• Aurika Savickaite

"Bubble Helmets" common in Italy ICUs; staff surprised they aren’t used in the US

Updated: Jul 23

Italian medical staff prioritize helmets rather than face masks when providing noninvasive ventilation to hospital COVID-19 patients in intensive care units (ICU).

An ER nurse who works in Italy also was surprised to learn that helmets are not being used in the US. Staff assumed helmet use was as widespread in the United States as it is in Italy, Valerio Korrado said to Aurika Savickaite via chat.

Noninvasive ventilation (NIV) via helmet was tested successfully in a three-year study at the University of Chicago Medical Center. Researchers found helmets were more effective than face masks for patients with acute respiratory distress. Patients using helmets were less likely to be intubated, had fewer days in the ICU and hospital, and had a lower mortality rate.

Valerio Korrado, a nurse and triage-nurse in the ER at Ospedale Civile Santo Spirito of Pscara, said hospital staff is using NIV via helmet for COVID-19 patients with mild dyspnea in ICUs, but in the ER they use full-face masks due to an equipment shortage.

“Our recommendations say that the first choice for NIV should be helmets,” Korrado said because there is less risk for operators. The national guidelines of SIAARTI (Italian Society of Anesthesia and Intensive Care) advise using a helmet rather than face mask in the ICU for COVID-19 patients who are not intubated, Korrado said.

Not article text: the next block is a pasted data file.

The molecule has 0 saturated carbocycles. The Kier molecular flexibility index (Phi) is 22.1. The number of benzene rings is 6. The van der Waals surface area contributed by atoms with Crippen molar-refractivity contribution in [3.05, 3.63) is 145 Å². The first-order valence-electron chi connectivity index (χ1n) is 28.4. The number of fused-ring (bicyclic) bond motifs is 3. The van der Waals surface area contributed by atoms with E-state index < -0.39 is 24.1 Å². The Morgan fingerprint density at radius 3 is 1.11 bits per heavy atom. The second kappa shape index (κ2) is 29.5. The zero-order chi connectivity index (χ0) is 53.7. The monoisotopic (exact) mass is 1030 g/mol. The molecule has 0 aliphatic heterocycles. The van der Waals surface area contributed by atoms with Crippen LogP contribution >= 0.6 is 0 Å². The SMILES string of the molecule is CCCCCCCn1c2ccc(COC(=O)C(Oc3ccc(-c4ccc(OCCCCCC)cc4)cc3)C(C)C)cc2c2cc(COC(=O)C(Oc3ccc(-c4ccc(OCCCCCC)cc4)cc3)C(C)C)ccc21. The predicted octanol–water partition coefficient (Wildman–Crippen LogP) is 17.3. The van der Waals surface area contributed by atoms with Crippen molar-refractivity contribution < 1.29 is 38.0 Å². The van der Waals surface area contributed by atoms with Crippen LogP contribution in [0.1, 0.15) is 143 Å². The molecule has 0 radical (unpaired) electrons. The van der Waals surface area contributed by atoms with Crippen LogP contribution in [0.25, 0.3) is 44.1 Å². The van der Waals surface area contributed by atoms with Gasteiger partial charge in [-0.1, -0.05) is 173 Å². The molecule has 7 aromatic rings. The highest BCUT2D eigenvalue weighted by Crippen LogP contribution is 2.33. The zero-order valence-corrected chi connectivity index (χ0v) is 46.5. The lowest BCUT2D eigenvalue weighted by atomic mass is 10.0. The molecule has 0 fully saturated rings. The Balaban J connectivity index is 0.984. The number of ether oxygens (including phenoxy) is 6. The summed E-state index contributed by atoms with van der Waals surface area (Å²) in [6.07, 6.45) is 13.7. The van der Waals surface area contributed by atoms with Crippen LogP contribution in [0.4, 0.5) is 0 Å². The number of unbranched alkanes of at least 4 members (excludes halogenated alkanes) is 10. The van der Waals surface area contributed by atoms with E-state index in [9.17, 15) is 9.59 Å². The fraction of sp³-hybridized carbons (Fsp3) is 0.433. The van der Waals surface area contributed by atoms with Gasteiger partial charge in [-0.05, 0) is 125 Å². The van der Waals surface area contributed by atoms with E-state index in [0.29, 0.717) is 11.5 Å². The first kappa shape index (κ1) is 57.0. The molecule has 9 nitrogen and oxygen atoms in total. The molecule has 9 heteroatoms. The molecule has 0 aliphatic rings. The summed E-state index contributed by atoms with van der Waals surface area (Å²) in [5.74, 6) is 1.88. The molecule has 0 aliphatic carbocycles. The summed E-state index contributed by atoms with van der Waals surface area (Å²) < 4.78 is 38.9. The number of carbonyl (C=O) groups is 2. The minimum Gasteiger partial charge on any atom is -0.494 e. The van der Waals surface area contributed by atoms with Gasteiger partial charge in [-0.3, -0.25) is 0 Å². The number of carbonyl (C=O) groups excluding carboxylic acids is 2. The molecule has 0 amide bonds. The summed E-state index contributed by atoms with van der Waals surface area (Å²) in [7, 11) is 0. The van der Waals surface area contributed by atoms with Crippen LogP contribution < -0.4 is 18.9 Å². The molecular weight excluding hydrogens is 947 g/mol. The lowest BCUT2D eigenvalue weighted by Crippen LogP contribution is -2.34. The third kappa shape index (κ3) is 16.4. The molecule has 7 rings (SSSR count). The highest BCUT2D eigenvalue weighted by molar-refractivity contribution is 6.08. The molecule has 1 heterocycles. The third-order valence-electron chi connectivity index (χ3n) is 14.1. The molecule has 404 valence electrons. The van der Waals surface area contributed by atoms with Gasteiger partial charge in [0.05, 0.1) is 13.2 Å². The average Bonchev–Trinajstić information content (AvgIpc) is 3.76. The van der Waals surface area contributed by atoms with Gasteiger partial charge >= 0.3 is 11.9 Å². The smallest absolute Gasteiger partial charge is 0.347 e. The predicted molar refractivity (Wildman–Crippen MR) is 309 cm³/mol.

Helmets can create a closed system to limit the possibility of contaminating others, especially when they are used with an antiviral/antibacterial filter.

“During specific clinical conditions of the patient, we totally agree about considering this kind of treatment the best practice among the other NIV methods (face or full face) that many times create discomfort and complications, even to the operator that can be easily contaminated,” Korrado said.

Korrado added that the helmets usually are connected to a mechanical ventilator, although they can be connected to wall gas.

Helmets can be used without mechanical ventilation as an alternative for some patients and provide the same benefits as a CPAP machine would do if ventilators are in short supply. Watch our video to learn how to connect a helmet to wall gases.


Subscribe to Our Newsletter


DISCLAIMER: All research and clinical material published on this website is for informational purposes only. Readers are encouraged to confirm the information contained herein with other sources. Patients and consumers should review the information carefully with their professional health care provider. The information is not intended to replace medical advice offered by physicians. This website will not be liable for any direct, indirect, consequential, special, exemplary, or other damages arising therefrom. 

We share tips and ideas from those using helmets, but these may be off-label and untested ideas and should not be construed as medical advice, FDA approved modifications or proven safe or effective.  Please consider these with caution.

  • LinkedIn
  • White Facebook Icon

© 2020 Helmet Based Ventilation